There are few enlightening sentences and paragraphs which surely makes you think about yourself and the amount of stress and unwanted tension you have been taking which actually shouldn’t have been part of your reality. I liked few of those sections. The last question that Janaka asks Ashtavakra and the response of the same is what gives this book a befitting end. I really liked how the complete war scenario has been inter-related with the spiritual knowledge that Raja Janaka was getting in parallel. It gives us the answer of many such unwanted future that we keep on imagining in our mind. An untold story of what happens just before Sita’s swayamwar is told very extensively in this book which shall help you learn about this part of Ramayan too.

Now talking about the drawback- even though the book has been summed up within 225 pages but still I felt it to be very slow in terms of story as it felt to be stuck at one point for many segments in the book. Even the start of the book is very slow for the 1st 50 pages which gives a negative impact to the reader. Talking about the spirituality and philosophical conversations that I was excited for – it is too less and something that is very basic. I was expecting a lot of depth from it. The Ashtavakra Gita has many such theories and concepts to tell that amazes you which this book doesn’t even give an overview of. Hence, somewhere in between balancing both- the story of Mithila and the spiritual part- author couldn’t do justice to either of them. That is all I have to say. I give the book 3 stars out of 5.


Thanks.

WRITING BUDDHA 




Wednesday, August 5, 2020

A Second Chance by Sudeep Nagarkar (Book Review: 3*/5) !!!


24th Book of 2020!


When I had started reading books a decade back, I always loved reading the debutante Indian writers. I don’t know why but I felt that these authors wrote with heart – then and even now. And mostly, all the books I read during those days were love stories and it continued for next 4-5 years after which the next set of writers that came up with their 1st book were on different topics such as mythology, historical fiction or quite in-depth emotions. But there is a kind of emotion which got developed with the first few writers I read and Sudeep Nagarkar is one of them. I had read his 1st book and saw him developing as a Bestselling author with 12 book titles under his name. I have just completed reading his latest release which is his 13th book named “A Second Chance” released just yesterday itself.

The book speaks about the protagonist – Disha majorly who is a girl suffering through mental issues right from her childhood due to her parent’s disturbed relationship, their treatment with her, her bad luck at school etc. She has only thing constant in her life that is her friend – Kajal. Finally, she falls in love with a classmate which just makes her life more miserable and few things happen here and there (not disclosing to avoid spoilers) and she is being made to go through the process of Arranged Marriage. The book starts with her concern regarding Arranged Marriage with which I could relate so much. I believe Sudeep set the right segment to initiate the book with as it talks about the trauma and dilemma every young boy and girl has to go through because of the confusions and panic they have regarding setting up with a stranger for rest of their lives.

The narration of the book is simple and written in Sudeep Nagarkar’s style itself which he has carried right since his 1st book with which the youth and his readers connects with him. This is a book which talks mostly about the school and college-days romance where you might not find something great happening but in the 2nd half of the book when the story moves further and the dilemma of marriage begins is where the characterization of Disha is utilized nicely. I liked how Sudeep has taken the story post-marriage and this is where I found him speaking his thoughts regarding how ideal a married life should be in today’s time. The role of in-laws, how a husband should treat his wife on the first night, how the relationship is grown gradually day-by-day and how there shouldn’t be any secrets between the two in order to keep the bond pure and lively. This is a topic which deserves to be spoken to the new generation.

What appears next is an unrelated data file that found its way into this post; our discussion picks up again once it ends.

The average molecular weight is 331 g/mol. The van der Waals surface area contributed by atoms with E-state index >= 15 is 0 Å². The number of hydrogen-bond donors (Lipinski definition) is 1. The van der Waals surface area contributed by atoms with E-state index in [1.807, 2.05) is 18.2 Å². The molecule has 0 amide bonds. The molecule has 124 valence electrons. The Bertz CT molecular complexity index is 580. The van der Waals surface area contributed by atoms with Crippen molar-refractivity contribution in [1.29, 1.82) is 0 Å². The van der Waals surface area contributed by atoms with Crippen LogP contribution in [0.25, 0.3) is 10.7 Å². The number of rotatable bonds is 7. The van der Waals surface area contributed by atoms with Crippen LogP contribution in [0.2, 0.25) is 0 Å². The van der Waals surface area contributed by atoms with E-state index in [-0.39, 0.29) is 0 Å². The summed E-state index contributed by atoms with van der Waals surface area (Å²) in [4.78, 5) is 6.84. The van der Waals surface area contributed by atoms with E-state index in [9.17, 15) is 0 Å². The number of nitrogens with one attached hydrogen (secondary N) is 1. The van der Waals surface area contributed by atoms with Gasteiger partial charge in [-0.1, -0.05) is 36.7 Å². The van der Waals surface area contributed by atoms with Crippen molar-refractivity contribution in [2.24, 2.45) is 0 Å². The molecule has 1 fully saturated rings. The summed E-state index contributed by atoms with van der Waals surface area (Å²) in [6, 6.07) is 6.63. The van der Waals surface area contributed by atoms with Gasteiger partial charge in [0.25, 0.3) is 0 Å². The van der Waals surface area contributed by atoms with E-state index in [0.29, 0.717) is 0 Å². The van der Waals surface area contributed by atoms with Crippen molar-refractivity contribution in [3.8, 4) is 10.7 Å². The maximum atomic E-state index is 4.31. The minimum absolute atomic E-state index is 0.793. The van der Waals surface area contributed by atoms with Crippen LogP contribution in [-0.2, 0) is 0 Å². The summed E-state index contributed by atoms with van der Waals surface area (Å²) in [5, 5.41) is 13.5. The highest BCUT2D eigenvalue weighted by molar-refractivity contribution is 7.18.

Rather than being directly preachy, Sudeep has tried to speak things in the thoughts that Disha writes or thinks in the italic font throughout the book. Also, the pre-climax and climax has a proper ending rather than keeping anything open or purposefully sad in order to get empathy from readers for the character who loses out. The characterizations of Raghav, Kajal, Dhruv, his parents and Disha’s parents are also done nicely and you can relate with them. The nice edit of the book as it has been summed up in within 225 pages is another great factor which makes this book a light and short read.

Talking about the drawbacks of the book- I feel that the story could have had more layers and it should have involved more sub-plots and intense conversations – currently, I found it to be quite simple considering that few of Sudeep’s previous books had great layers hence there were certain expectations. The way the book starts- I felt I shall be made familiar with many such youth traumas, but I could not find much after that. There are still few clich├ęs that has been used in defining the emotion of love which I believe could have been narrated in more deepening manner. The character of Kajal should have been used more and involved with the main story. I found the narration to be old-school and was wondering why the author did not write it little more aggressive discussing lot of things youth indulges in these days.